Ag Today September 16, 2019

Gavin Newsom says he’ll veto Trump-defying California environmental bill [Sacramento Bee]

Gov. Gavin Newsom on Saturday declined to pick a fight with the Trump administration, announcing he’d veto a bill that would have preserved Obama-era environmental policies and negated the Republican’s regulations. Newsom announced his opposition to Senate Bill 1 several hours after California lawmakers approved it early Saturday morning, closing a week in which the Trump administration rolled back a 2015 water pollution regulation that aimed to protect wetlands….But ultimately the bill went too far for some top California Democrats, notably Newsom and U.S. Sen. Dianne Feinstein. Powerful farm and water groups said the bill would threaten water-sharing agreements negotiated with Newsom’s team.


News Analysis: California’s Legislature tackled big issues in 2019. Bigger fights might be coming [Los Angeles Times]

Sixteen weeks will pass between the first and second acts of the California Legislature’s two-year session, an intermission that began Saturday and is often seen as a chance to switch gears from one set of topics to another. But this time, the second year could be consumed by battles left over from the first….The most visible and far-reaching battle of the year was over Assembly Bill 5, a pugnacious effort to ensure that a million or more California workers would be added to the ranks of those who qualify as employees of a business. The subject of intense negotiations, the legislation tested the relationship between Democrats and organized labor….It’s expected that requests for industry exemptions will continue into next year, most notably by powerful technology companies.


California bullet train’s mishandling of land deals adds to mounting costs and delays [Los Angeles Times]

…Seven years after its land buying program began, the California High-Speed Rail Authority has yet to acquire hundreds of parcels, even though the state has the power to condemn property in the way of its future tracks. At the same time, the rail authority has become landlord to surplus acreage that serves no purpose in furthering high-speed rail but still must be managed by the state….The California High-Speed Rail Authority is now a player in the agriculture industry with at least 466 acres of land under cultivation, a side effect of having to purchase entire fields just to acquire a corner for the rail route.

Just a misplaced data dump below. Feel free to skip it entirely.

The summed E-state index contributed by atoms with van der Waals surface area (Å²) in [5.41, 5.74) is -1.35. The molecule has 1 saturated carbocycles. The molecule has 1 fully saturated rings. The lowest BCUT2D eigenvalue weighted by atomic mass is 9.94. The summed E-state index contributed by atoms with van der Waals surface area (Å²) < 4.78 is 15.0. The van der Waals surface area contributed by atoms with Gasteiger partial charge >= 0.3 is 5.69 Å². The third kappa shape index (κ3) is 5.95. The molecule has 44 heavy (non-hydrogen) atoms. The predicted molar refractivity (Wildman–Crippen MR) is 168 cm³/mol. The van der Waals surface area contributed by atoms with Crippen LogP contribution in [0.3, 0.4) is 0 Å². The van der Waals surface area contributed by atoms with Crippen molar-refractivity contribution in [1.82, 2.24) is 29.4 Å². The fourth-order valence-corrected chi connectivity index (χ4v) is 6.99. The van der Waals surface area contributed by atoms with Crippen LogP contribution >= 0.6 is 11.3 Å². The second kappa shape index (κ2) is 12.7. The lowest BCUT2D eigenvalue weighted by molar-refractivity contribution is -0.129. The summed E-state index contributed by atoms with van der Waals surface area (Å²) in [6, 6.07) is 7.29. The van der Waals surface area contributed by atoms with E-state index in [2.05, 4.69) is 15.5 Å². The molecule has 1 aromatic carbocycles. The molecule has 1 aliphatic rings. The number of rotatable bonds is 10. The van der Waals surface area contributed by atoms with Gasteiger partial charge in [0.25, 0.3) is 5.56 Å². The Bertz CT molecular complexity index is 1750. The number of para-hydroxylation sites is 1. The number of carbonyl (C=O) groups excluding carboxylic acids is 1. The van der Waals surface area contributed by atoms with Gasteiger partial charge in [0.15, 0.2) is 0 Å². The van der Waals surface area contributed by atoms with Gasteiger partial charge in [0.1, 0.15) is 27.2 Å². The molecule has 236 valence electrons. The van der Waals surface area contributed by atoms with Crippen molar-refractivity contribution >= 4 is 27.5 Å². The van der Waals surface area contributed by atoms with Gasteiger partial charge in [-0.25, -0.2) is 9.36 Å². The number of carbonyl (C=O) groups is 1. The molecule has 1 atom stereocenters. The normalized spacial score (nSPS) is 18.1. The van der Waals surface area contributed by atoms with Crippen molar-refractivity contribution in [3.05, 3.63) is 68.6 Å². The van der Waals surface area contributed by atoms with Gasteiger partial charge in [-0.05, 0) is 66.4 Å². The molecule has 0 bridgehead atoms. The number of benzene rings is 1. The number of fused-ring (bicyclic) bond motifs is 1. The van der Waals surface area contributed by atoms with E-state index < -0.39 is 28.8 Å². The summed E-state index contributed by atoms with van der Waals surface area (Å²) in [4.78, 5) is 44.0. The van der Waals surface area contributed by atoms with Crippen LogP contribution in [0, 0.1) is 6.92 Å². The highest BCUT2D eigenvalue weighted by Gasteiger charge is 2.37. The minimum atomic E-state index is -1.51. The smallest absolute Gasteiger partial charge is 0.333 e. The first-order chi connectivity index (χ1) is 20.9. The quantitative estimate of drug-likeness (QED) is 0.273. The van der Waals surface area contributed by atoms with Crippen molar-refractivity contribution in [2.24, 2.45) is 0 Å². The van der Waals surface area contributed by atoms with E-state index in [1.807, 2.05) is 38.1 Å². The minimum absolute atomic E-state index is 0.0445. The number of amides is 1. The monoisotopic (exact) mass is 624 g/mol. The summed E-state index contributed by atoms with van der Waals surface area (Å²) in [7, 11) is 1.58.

California steps up multimillion-dollar battle to eradicate nutria from state wetlands [KPIX-TV, San Francisco]

There’s no certain answer as to how the nutria population re-emerged after being declared eradicated in California decades ago but the population is spreading and causing serious concern….The state of California is mobilizing to stop the spread with a nearly $10 million effort that now stretches from Merced County to Stockton….While the nutria pose a huge threat to Central Valley’s agriculture and its wildlife, the real damage would come if the nutria spread north of Interstate 580 and into the Sacramento–San Joaquin Delta where the rodents, which burrow deep into the ground, would threaten the levees….California may have no choice but to stop them now. The costs of an infestation would be much higher and stopping the nutria is something the state may only get one shot at.


Lawmakers make long-shot bid to check presidential tariff powers [Wall Street Journal]

In Sen. Jerry Moran ’s home state of Kansas, support for President Trump remains high. But so does anxiety among farmers and manufacturers about the economic fallout from the tariffs Mr. Trump has imposed….Mr. Moran and some other Republicans—including Sen. Chuck Grassley of Iowa, chairman of the Senate Finance Committee—are searching for ways to team up with Democrats to reassert congressional authority over the levying of tariffs. They aim to curb the type of tariff-by-tweet policy-making that has whipsawed markets and stressed U.S. businesses in recent months.


Opinion: Time for a World Trade Organization 2.0 [Wall Street Journal]

No one seems to care if the World Trade Organization—the world’s only global trade regime—withers….We are witnessing what global trade absent the WTO is like. It is a world of dueling proclamations, where tariffs and quotas get applied and removed willy-nilly. Those who support open trade and fear the damage of trade wars don’t have to accede to the WTO’s demise. They can insist that the WTO be reformed, and they can seek the construction of a new global trade regime that excludes China.